Automatic semantic priming: the contribution of lexical and semantic level processes

De Mornay Davies, Paul (1998) Automatic semantic priming: the contribution of lexical and semantic level processes. European Journal of Cognitive Psychology, 10 (4). pp. 389-412. ISSN 0954-1446

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Abstract

It has recently been argued that the facilitation between associated prime-target pairs observed in automatic semantic priming tasks is due to low level lexical effects. Any "pure" semantic priming is thought to be the result of strategic effects and does not therefore reflect automatic access to lexical semantic representations (e.g. Shelton & Martin, 1992). Not only are such claims based on a narrow definition of semantic relatedness as category co-membership, but it is argued that the methodology employed by Shelton & Martin and other advocates of the intra-lexical priming hypothesis who have attempted to dissociate semantic and associative effects by devising non-associated semantic prime-target pairs is fundamentally flawed.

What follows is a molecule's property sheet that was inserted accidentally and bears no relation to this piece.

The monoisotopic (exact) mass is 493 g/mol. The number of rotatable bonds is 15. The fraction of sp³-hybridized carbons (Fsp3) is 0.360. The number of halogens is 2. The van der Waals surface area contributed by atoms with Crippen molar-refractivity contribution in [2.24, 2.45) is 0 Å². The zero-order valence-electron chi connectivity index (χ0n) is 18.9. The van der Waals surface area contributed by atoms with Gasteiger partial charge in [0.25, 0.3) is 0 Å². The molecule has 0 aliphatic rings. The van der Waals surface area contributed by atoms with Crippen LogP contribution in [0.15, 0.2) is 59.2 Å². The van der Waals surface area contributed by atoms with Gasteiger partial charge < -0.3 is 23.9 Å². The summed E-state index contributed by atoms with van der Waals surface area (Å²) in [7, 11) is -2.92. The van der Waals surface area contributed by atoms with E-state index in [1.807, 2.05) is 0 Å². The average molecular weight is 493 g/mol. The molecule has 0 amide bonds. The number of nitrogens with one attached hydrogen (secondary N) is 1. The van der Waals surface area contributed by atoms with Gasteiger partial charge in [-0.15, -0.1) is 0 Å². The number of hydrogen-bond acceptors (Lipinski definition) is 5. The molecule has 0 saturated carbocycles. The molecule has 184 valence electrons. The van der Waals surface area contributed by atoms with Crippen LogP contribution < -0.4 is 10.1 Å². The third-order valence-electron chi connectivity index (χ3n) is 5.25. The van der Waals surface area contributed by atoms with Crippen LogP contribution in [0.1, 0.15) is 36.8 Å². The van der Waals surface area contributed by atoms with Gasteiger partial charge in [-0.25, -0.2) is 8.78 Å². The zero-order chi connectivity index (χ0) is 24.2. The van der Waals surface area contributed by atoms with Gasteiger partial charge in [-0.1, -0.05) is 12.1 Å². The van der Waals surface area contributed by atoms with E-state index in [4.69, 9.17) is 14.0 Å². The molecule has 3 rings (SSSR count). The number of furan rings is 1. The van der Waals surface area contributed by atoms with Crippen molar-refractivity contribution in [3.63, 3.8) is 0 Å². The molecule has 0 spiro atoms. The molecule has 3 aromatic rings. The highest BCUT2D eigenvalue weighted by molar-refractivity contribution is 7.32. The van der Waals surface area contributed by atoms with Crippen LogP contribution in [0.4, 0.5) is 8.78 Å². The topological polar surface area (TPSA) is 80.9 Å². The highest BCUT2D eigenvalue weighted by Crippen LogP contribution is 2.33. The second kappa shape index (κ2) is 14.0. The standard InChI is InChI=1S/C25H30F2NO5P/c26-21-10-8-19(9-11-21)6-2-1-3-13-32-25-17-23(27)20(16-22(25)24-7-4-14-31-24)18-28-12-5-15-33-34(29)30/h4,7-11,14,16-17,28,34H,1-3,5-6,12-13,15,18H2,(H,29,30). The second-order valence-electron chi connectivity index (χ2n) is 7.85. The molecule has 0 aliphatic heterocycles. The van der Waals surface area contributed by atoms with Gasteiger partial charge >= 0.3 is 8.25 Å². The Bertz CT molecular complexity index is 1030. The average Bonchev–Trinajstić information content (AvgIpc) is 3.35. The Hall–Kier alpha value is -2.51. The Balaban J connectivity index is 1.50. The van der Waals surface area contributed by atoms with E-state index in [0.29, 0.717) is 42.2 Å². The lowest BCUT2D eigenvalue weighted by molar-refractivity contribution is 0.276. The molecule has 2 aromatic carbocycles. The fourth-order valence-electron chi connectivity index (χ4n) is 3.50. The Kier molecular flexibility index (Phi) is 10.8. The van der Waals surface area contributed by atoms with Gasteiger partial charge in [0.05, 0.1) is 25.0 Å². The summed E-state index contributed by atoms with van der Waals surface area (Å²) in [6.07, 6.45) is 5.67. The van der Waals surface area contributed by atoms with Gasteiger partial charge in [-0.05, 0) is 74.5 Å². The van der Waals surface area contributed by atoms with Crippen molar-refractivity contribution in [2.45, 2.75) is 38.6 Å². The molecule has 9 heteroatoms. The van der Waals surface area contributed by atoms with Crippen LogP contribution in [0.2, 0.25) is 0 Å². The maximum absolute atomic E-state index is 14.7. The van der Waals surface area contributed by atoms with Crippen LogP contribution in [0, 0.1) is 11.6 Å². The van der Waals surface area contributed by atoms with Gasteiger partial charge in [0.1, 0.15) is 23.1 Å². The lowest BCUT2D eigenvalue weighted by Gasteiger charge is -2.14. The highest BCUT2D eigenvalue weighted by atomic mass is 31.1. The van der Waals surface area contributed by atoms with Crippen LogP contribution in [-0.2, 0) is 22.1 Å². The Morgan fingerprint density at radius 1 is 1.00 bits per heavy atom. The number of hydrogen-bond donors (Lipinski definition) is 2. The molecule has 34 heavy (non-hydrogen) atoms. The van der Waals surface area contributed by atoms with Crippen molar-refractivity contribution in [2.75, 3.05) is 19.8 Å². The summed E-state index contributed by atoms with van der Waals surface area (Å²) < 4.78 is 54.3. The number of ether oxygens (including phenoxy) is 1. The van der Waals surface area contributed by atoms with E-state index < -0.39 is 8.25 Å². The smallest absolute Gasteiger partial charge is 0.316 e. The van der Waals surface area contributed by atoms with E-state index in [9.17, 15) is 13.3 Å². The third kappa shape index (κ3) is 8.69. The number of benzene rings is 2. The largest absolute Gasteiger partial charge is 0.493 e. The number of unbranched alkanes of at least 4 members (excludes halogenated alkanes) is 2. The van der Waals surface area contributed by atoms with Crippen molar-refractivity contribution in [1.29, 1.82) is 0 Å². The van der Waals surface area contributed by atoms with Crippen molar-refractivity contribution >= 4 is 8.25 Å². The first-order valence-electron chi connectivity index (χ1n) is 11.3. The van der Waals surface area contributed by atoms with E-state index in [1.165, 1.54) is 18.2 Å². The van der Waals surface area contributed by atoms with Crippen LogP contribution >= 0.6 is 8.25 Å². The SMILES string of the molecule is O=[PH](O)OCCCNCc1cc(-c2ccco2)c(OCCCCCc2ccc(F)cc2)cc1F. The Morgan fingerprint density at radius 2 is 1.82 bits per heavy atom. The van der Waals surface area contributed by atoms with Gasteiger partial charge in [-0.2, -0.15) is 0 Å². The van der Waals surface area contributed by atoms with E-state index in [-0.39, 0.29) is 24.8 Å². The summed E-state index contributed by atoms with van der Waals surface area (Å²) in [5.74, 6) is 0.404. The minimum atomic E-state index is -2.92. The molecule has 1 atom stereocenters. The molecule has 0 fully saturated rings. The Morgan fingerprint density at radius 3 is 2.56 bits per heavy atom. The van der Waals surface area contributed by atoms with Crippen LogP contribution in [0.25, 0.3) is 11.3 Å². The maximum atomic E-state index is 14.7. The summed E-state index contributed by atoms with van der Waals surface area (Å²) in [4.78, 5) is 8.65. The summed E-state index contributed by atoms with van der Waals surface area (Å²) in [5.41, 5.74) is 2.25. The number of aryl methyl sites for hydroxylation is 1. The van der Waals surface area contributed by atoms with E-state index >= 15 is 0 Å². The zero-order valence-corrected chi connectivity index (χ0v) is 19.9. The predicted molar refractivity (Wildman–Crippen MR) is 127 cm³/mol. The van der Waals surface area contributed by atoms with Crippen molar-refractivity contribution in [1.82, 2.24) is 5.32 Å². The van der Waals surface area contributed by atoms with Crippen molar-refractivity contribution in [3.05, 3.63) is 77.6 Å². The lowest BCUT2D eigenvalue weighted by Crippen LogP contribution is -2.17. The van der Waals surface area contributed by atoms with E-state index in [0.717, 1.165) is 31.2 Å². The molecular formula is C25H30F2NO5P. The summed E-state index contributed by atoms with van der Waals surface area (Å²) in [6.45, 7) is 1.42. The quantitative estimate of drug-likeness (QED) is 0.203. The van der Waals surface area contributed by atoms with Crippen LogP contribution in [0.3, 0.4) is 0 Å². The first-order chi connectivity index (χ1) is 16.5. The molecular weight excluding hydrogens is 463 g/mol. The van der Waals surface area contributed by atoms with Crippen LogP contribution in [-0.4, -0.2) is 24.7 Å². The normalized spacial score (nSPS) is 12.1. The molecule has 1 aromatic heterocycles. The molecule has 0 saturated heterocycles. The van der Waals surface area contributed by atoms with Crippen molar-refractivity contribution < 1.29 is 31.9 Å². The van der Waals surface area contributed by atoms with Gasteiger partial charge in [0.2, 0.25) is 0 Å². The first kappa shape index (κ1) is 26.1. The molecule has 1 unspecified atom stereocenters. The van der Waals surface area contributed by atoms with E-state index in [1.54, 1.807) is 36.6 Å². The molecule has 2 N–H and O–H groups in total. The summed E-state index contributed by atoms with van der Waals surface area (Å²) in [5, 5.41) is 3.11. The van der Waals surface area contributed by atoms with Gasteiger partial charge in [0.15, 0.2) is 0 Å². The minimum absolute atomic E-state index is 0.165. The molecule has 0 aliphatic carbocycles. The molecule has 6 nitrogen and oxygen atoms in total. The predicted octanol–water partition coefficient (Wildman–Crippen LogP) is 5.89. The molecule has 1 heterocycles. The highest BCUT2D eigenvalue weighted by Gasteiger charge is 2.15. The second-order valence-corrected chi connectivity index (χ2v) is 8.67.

Instead, an experiment is reported in which purely lexical-level primes are directly compared with semantic-level primes for the same target items in a sequential lexical decision task. Both types of prime produce facilitation, but only that from the semantic-level primes is significant. It is argued that contrary to the intra-lexical priming hypothesis, semantic information is required for automatic semantic priming. If it were not, the lexical-level priming in this experiment would have been greater than the semantic level. As it is, the reverse pattern is reported, providing support for the notion of a semantic contribution to the facilitation observed between associated prime-target pairs.

Item Type: Article
Research Areas: A. > School of Science and Technology > Psychology
Item ID: 15271
Useful Links:
Depositing User: Paul De Mornay davies
Date Deposited: 24 Apr 2015 12:39
Last Modified: 13 Oct 2016 14:33
URI: https://eprints.mdx.ac.uk/id/eprint/15271

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